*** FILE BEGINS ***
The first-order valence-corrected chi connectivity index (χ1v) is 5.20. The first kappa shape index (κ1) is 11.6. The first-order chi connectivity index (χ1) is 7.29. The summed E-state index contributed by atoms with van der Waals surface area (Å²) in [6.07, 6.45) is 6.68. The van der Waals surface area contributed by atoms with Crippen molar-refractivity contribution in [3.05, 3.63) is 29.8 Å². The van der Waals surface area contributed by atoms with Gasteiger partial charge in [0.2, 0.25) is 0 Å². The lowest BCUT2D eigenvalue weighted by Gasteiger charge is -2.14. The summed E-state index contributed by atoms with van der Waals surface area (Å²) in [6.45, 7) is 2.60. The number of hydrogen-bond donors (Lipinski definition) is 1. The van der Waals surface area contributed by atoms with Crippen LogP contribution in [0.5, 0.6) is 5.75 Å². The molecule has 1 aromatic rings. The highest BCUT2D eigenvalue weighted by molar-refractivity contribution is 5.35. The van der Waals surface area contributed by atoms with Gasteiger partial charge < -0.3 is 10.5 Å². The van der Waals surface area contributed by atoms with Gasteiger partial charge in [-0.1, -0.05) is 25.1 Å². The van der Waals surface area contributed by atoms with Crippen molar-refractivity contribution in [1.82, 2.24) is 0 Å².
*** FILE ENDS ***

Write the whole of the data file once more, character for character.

The first-order valence-corrected chi connectivity index (χ1v) is 5.20. The first kappa shape index (κ1) is 11.6. The first-order chi connectivity index (χ1) is 7.29. The summed E-state index contributed by atoms with van der Waals surface area (Å²) in [6.07, 6.45) is 6.68. The van der Waals surface area contributed by atoms with Crippen molar-refractivity contribution in [3.05, 3.63) is 29.8 Å². The van der Waals surface area contributed by atoms with Gasteiger partial charge in [0.2, 0.25) is 0 Å². The lowest BCUT2D eigenvalue weighted by Gasteiger charge is -2.14. The summed E-state index contributed by atoms with van der Waals surface area (Å²) in [6.45, 7) is 2.60. The number of hydrogen-bond donors (Lipinski definition) is 1. The van der Waals surface area contributed by atoms with Crippen LogP contribution in [0.5, 0.6) is 5.75 Å². The molecule has 1 aromatic rings. The highest BCUT2D eigenvalue weighted by molar-refractivity contribution is 5.35. The van der Waals surface area contributed by atoms with Gasteiger partial charge < -0.3 is 10.5 Å². The van der Waals surface area contributed by atoms with Gasteiger partial charge in [-0.1, -0.05) is 25.1 Å². The van der Waals surface area contributed by atoms with Crippen molar-refractivity contribution in [1.82, 2.24) is 0 Å².